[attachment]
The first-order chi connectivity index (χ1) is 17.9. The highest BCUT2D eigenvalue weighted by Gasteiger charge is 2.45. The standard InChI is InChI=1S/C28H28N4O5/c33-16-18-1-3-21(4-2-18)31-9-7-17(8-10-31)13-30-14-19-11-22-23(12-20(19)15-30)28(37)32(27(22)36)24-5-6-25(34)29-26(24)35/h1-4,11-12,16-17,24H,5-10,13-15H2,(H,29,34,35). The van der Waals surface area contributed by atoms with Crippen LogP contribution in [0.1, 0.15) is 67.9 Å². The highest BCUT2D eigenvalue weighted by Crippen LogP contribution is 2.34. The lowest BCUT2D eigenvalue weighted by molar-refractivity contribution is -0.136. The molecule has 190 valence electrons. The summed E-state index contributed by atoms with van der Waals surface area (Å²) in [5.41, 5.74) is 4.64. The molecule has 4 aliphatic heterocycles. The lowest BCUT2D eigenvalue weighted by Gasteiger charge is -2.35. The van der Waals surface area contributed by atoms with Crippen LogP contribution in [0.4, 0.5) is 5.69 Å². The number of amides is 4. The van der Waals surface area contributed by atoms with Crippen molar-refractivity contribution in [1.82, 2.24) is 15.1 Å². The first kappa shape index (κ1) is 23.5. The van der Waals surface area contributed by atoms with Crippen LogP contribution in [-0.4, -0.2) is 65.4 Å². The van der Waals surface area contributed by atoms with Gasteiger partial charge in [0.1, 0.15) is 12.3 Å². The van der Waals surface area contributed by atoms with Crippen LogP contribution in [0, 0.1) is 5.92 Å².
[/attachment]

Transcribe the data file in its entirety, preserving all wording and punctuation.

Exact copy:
The first-order chi connectivity index (χ1) is 17.9. The highest BCUT2D eigenvalue weighted by Gasteiger charge is 2.45. The standard InChI is InChI=1S/C28H28N4O5/c33-16-18-1-3-21(4-2-18)31-9-7-17(8-10-31)13-30-14-19-11-22-23(12-20(19)15-30)28(37)32(27(22)36)24-5-6-25(34)29-26(24)35/h1-4,11-12,16-17,24H,5-10,13-15H2,(H,29,34,35). The van der Waals surface area contributed by atoms with Crippen LogP contribution in [0.1, 0.15) is 67.9 Å². The highest BCUT2D eigenvalue weighted by Crippen LogP contribution is 2.34. The lowest BCUT2D eigenvalue weighted by molar-refractivity contribution is -0.136. The molecule has 190 valence electrons. The summed E-state index contributed by atoms with van der Waals surface area (Å²) in [5.41, 5.74) is 4.64. The molecule has 4 aliphatic heterocycles. The lowest BCUT2D eigenvalue weighted by Gasteiger charge is -2.35. The van der Waals surface area contributed by atoms with Crippen LogP contribution in [0.4, 0.5) is 5.69 Å². The number of amides is 4. The van der Waals surface area contributed by atoms with Crippen molar-refractivity contribution in [1.82, 2.24) is 15.1 Å². The first kappa shape index (κ1) is 23.5. The van der Waals surface area contributed by atoms with Crippen LogP contribution in [-0.4, -0.2) is 65.4 Å². The van der Waals surface area contributed by atoms with Gasteiger partial charge in [0.1, 0.15) is 12.3 Å². The van der Waals surface area contributed by atoms with Crippen LogP contribution in [0, 0.1) is 5.92 Å².